Alex Taylor Internet enthusiast

Okta – Day 1 – Introduction to Identity & Access Management with Okta

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Accessibility note: While I am impressed with Okta in general, please be warned that the Okta Basics training seems to have zero accessibility features – the videos do not offer closed captioning and there are no transcripts available anywhere that I can find. I am disappointed that in 2021 a company as large as Okta hasn’t made their training more accessible. Here’s hoping they figure it out soon and improve the training platform.

Day one of the Okta Basics training takes us through the basics of how Okta works, and how identity and access management works – its a quick 20 minutes that covers single sign-on, directories, federated identities, and lifecycle management, plus a few other things. We’re also introduced to the Okta Integration Network, which I’ll touch on later in this post, as I think this is really Okta’s biggest selling feature.

First, some very basic IAM definitions that you’ll need to understand:

Single sign-on – An authentication method that allows a user to authenticate once and then access a number of different tools and services without needing to log into each individually

Directories – A group of objects (computers, users, etc) that share the same database – Active Directory and LDAP are the two most prevalent examples

Federated identity – A user’s single authentication ticket or token is trusted across multiple IT systems or organizations

Lifecycle Management – Management of the creation of a user account, processing changes to the account, and the eventual offboarding or decommissioning of the account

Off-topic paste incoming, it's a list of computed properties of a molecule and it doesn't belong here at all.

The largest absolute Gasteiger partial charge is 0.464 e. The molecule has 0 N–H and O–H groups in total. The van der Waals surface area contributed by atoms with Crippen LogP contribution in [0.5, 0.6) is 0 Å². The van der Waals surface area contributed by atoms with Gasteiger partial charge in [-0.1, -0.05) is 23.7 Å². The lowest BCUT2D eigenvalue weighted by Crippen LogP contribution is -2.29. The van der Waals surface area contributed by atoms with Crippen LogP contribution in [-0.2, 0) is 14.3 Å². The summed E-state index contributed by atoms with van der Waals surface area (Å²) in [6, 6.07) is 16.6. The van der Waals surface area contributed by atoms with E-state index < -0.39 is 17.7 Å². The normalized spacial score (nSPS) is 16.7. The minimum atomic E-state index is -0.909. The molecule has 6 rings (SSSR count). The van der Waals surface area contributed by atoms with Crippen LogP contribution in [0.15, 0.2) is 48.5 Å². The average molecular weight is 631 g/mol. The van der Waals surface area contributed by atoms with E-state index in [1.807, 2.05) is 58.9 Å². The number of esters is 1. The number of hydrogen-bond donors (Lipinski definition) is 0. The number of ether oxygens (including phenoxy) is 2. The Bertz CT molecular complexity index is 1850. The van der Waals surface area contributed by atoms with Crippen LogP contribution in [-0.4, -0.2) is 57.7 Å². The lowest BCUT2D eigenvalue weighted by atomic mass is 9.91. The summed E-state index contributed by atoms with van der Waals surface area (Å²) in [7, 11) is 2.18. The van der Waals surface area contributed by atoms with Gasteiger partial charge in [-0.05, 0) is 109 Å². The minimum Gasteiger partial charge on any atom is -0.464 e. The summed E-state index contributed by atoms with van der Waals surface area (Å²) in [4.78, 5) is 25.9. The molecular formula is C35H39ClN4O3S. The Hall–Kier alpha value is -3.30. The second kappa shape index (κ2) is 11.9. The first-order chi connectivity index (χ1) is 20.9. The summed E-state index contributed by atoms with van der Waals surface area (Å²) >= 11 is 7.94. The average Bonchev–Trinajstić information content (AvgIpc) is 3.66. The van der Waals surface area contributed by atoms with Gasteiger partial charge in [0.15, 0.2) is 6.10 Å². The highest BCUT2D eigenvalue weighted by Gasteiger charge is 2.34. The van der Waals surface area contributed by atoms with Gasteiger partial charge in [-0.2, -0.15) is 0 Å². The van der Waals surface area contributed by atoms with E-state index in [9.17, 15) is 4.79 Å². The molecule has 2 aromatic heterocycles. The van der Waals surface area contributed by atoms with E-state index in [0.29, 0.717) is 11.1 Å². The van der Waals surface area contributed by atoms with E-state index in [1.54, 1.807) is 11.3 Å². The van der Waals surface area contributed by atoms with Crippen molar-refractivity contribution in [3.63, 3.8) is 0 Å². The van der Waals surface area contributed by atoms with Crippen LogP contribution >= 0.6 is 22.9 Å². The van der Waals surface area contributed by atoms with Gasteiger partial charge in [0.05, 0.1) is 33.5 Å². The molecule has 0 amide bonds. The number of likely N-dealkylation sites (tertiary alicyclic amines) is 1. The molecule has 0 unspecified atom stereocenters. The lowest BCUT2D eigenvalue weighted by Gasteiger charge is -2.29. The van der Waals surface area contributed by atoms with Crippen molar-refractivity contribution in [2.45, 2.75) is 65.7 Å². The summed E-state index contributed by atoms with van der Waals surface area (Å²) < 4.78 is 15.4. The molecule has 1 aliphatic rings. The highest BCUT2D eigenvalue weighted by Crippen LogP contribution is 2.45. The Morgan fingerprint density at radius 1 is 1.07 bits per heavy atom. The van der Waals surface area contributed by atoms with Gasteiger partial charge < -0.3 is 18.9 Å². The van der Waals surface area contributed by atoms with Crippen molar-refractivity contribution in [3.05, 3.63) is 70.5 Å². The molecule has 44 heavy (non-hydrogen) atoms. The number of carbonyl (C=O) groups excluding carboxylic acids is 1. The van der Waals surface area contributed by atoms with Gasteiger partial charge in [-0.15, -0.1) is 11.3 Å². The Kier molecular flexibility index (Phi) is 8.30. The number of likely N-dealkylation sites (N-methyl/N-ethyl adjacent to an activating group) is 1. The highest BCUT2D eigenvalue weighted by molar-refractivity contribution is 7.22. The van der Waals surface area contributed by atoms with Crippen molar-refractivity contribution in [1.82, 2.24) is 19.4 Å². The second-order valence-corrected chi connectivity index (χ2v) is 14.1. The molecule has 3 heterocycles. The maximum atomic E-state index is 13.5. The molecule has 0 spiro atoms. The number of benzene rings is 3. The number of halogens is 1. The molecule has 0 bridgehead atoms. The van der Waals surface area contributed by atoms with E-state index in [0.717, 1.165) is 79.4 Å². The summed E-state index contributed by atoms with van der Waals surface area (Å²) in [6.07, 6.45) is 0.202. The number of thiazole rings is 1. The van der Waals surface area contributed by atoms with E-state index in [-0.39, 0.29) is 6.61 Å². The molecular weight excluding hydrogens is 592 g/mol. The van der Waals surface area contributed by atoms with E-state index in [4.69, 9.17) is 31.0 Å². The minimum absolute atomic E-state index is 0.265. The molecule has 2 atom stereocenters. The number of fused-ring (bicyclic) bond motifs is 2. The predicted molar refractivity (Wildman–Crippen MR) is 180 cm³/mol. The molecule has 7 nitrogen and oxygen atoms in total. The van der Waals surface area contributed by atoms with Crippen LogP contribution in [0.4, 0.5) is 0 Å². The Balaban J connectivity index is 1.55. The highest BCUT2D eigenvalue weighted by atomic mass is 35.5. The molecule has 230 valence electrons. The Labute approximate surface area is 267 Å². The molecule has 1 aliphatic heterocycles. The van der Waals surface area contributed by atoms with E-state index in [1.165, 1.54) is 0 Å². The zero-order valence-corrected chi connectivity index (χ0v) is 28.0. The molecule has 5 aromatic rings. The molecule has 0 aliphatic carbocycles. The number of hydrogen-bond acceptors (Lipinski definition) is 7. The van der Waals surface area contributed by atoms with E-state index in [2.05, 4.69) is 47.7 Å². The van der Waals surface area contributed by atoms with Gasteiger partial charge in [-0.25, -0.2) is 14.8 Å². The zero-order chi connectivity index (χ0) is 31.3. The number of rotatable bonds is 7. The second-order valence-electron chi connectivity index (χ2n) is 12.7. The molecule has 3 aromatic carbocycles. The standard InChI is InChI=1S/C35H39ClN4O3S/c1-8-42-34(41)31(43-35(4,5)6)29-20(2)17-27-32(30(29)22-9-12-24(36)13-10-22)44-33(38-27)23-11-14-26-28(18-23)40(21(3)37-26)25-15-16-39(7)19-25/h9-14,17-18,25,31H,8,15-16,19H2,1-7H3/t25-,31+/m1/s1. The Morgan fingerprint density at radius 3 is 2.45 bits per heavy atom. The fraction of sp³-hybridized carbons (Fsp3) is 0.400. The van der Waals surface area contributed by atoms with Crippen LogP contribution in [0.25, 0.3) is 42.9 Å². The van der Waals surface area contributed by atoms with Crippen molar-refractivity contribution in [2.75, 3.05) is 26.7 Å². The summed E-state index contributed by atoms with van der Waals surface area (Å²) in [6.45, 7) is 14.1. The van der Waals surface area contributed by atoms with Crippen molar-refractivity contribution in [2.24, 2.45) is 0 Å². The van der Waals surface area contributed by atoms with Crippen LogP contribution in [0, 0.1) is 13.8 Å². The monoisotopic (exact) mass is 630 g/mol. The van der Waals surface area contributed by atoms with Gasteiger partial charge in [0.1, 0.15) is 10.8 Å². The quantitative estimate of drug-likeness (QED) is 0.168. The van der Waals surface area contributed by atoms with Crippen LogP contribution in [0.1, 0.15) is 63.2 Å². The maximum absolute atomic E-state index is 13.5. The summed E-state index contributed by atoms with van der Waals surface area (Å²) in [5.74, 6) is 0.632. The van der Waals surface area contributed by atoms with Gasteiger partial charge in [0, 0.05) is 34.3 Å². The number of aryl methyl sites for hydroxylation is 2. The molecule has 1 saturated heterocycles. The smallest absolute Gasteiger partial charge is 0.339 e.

Multi-Factor Authentication – Use of more than one type of authentication to access a user account – the three primary factors are something you have, something you know, and something you are.

As mentioned earlier, day one of the training introduces us to Okta’s bread and butter – the Okta Integration Network – Okta has exploded in popularity in the last couple of years primarily due to the amount of integrations they’ve developed that allow organizations to connect the tools and services they use with Okta.

Their quick overview of the OIN is available here, and the full list of integrations is available at okta.com/integrations – as of March 2021 they’re up to over 7000 different integrations. They have a whitepaper that goes into further detail about how application integration works – good read, and we’ll also learn more about this as we go through the Basics course.

That’s it for day one – tomorrow I’ll dig into workforce identity.

About the author

alexntaylor
By alexntaylor
Alex Taylor Internet enthusiast

Privacy advocate
Process developer
Product manager

Experience in information security, customer success, compliance and privacy, risk management, identity and access, and service deployment. Former teacher. Always learning.

We should hang out.